The facts 

I am writing in response to an article written by Richard Shumate titled "Atlanta can't afford Santa Claus economics" (Ruffled Feathers, June 12). "There are things about which reasonable people may differ," according to popular wisdom. But in making a case on a controversial subject -- even in an op-ed piece -- there are standards of accuracy, and an obligation to present factual material, that Shumate does not come close to fulfilling.

For example, Shumate implies that the Atlanta ordinance would include teenagers working summer jobs. This is not true. Teenagers under 18, college students and interns are exempt from this ordinance. This lack of regard for fair factual reporting borders on misinformation and intentional misrepresentation of the ordinance.

I am the co-chair of the Atlanta Living Wage Coalition. Shumate's inaccurate depictions of the ordinance here, and of the results of similar laws elsewhere, disappoints and anger me. He is "on the attack from the right," of course, but I didn't think that gave him a license to mislead. For example, there have not been any significant job losses in any of the cities studied. However, his article suggests that it is a real problem. At best, his statements about the law proposed for Atlanta are false. The arguments about likely impacts of the law are clever attempts to play on paranoia. They lack any credible data to back them up.

Before we ever thought about a statute, the ALWC conducted 18 months of research into living wage laws and their results in other jurisdictions. Over 90 municipalities and institutions have now passed such bills.

As we provided data and research to Mayor Shirley Franklin and the City Council, ALWC introduced Robert Pollin, a University of Massachusetts economics professor, to Atlanta. Pollin has studied living wage laws and their aftermath. He has collected data and examined much of the research on this matter for several years. His work clearly shows that living wage ordinances have had a positive impact. Employers did not flee, nor did they cut jobs; costs did not skyrocket; competitive bidding actually resulted in improved participation. Most important, low-wage workers got significant raises. And in some ways, businesses actually saved money, due to such factors as lower turnover, less theft and enhanced job performance. Operating costs increased less than 2 percent. These facts are based on real experience, not fear-mongering with no basis other than a reactionary political agenda.

Shumate's rhetoric is ironic. It advances the cause of the wealthy by depriving those who have next-to-nothing, when in reality the riches of the few always depend on the work of the many who are poor. Your reading public deserves the opportunity to hear honest evidence about this matter, instead of distortions and misinformation. In fact, I challenge Creative Loafing to sponsor -- and Shumate to participate in -- a debate of the following proposition: "Resolved, that since the overwhelming experience of living wages has been positive, that Atlanta adopt a Living Wage Ordinance ASAP."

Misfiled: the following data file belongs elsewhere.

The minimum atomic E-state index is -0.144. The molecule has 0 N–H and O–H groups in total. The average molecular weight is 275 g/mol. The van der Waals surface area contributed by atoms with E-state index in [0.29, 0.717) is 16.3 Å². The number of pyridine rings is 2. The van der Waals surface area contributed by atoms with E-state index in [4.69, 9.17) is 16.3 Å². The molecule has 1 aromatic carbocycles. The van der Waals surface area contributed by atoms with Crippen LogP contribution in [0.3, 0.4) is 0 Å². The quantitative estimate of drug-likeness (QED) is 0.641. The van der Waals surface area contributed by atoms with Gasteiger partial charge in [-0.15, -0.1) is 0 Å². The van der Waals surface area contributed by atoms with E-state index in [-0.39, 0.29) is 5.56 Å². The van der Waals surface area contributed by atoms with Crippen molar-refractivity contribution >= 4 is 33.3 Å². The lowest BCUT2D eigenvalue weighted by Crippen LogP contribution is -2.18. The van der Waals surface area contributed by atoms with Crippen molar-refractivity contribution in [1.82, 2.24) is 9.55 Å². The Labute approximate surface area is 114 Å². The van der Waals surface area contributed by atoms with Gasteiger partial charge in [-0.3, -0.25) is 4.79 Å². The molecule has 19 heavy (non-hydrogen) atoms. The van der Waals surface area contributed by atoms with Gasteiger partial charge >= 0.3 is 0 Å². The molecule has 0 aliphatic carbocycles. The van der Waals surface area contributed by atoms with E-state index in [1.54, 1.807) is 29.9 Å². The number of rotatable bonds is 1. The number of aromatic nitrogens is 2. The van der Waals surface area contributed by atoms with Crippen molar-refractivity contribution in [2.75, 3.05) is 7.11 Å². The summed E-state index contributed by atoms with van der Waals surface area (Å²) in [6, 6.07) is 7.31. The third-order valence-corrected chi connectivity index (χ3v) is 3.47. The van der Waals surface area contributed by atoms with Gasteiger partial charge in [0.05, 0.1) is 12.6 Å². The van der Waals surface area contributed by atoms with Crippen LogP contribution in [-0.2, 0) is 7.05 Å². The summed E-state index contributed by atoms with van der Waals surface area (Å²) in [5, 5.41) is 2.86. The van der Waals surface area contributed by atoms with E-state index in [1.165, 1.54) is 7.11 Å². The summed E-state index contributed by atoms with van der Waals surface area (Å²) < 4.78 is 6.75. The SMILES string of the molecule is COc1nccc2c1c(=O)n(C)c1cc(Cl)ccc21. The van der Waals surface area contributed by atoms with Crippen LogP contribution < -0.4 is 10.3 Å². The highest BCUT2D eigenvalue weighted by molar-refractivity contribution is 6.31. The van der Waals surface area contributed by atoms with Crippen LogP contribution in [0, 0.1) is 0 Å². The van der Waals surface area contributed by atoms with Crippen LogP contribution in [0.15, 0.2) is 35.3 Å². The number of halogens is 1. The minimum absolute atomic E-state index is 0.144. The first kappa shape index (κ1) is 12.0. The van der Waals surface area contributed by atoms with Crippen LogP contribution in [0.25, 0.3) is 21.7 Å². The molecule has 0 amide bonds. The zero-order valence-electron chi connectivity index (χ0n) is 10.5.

-- Sandra Robertson, co-chair, Atlanta Living Wage Coalition

Small price, big payoff
At the end of the article titled "Atlanta can't afford Santa Claus economics" (Ruffled Feathers, June 12), Richard Shumate spurs his fellow Atlantans to charge down to City Hall bearing archaic pitchforks and muskets in order to maintain an equally archaic problem: poverty. In my opinion, the article makes several false claims and misrepresents what is included in the Atlanta Living Wage Ordinance.

The Atlanta Living Wage Ordinance will not simply apply to "any firm doing business with the city." It will apply to service contractors and companies receiving $50,000 or more in grants and/or $100,000 or more in development funds, and exempts small businesses, summer jobs, youth employment, etc.

Shumate asserts that the cost of the living wage increase will "come from the pockets of city taxpayers." However, the cost to taxpayers, based on studies in cities with their own living wage ordinances in effect, is about 1 percent to 2 percent of the total city budget. It seems such a small price to pay for the profound impact it will make on the livelihoods of our fellow Atlantans.

We hope you will give the supporters of the Living Wage Ordinance the opportunity to correctly inform your readers of its benefits for all of Atlanta. Isn't it time for the taxpayers of Atlanta to insist employers provide a decent living for decent labor?

-- Courtney Jones, Atlanta

Do the right thing
Richard Shumate is only one of many voices I've heard recently that are terribly misinformed about living wage issues and would rather spread their ignorance than research reality (Ruffled Feathers, "Atlanta can't afford Santa Claus economics," June 12). The Confederacy may have lost the war, but slavery is alive and well. Rather than picking cotton, modern slaves clean toilets, plant gardens and serve cheeseburgers. Modern slave quarters are the ghetto, and food is supplied through EBT cards. Meanwhile, business owners get fat in their four-bed, three-bath plantations. This is reality.


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